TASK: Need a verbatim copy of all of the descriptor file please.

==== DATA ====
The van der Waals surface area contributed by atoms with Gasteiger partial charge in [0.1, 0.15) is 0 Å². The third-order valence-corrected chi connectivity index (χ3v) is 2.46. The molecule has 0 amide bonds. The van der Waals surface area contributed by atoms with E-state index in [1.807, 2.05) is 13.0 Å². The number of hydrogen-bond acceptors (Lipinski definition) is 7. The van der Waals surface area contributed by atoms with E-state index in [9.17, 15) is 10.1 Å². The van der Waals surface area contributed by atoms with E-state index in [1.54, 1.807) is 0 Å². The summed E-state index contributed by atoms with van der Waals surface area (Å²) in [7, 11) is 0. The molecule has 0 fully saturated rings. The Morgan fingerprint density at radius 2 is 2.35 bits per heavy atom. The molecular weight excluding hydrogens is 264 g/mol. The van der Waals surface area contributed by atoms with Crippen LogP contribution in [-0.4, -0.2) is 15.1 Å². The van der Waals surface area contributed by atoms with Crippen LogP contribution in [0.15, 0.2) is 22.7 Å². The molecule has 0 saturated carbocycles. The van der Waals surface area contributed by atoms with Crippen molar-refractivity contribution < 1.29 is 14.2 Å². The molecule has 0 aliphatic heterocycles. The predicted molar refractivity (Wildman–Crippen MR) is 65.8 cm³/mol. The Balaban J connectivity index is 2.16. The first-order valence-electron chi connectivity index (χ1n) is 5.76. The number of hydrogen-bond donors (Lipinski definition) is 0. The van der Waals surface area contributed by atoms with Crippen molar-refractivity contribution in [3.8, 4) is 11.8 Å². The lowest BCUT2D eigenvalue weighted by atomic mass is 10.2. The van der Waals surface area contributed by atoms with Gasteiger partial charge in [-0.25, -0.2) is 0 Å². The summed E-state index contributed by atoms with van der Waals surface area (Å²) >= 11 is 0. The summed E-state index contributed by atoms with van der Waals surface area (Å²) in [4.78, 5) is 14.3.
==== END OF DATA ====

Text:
The van der Waals surface area contributed by atoms with Gasteiger partial charge in [0.1, 0.15) is 0 Å². The third-order valence-corrected chi connectivity index (χ3v) is 2.46. The molecule has 0 amide bonds. The van der Waals surface area contributed by atoms with E-state index in [1.807, 2.05) is 13.0 Å². The number of hydrogen-bond acceptors (Lipinski definition) is 7. The van der Waals surface area contributed by atoms with E-state index in [9.17, 15) is 10.1 Å². The van der Waals surface area contributed by atoms with E-state index in [1.54, 1.807) is 0 Å². The summed E-state index contributed by atoms with van der Waals surface area (Å²) in [7, 11) is 0. The molecule has 0 fully saturated rings. The Morgan fingerprint density at radius 2 is 2.35 bits per heavy atom. The molecular weight excluding hydrogens is 264 g/mol. The van der Waals surface area contributed by atoms with Crippen LogP contribution in [-0.4, -0.2) is 15.1 Å². The van der Waals surface area contributed by atoms with Crippen LogP contribution in [0.15, 0.2) is 22.7 Å². The molecule has 0 saturated carbocycles. The van der Waals surface area contributed by atoms with Crippen molar-refractivity contribution < 1.29 is 14.2 Å². The molecule has 0 aliphatic heterocycles. The predicted molar refractivity (Wildman–Crippen MR) is 65.8 cm³/mol. The Balaban J connectivity index is 2.16. The first-order valence-electron chi connectivity index (χ1n) is 5.76. The number of hydrogen-bond donors (Lipinski definition) is 0. The van der Waals surface area contributed by atoms with Crippen molar-refractivity contribution in [3.8, 4) is 11.8 Å². The lowest BCUT2D eigenvalue weighted by atomic mass is 10.2. The van der Waals surface area contributed by atoms with Gasteiger partial charge in [-0.25, -0.2) is 0 Å². The summed E-state index contributed by atoms with van der Waals surface area (Å²) >= 11 is 0. The summed E-state index contributed by atoms with van der Waals surface area (Å²) in [4.78, 5) is 14.3.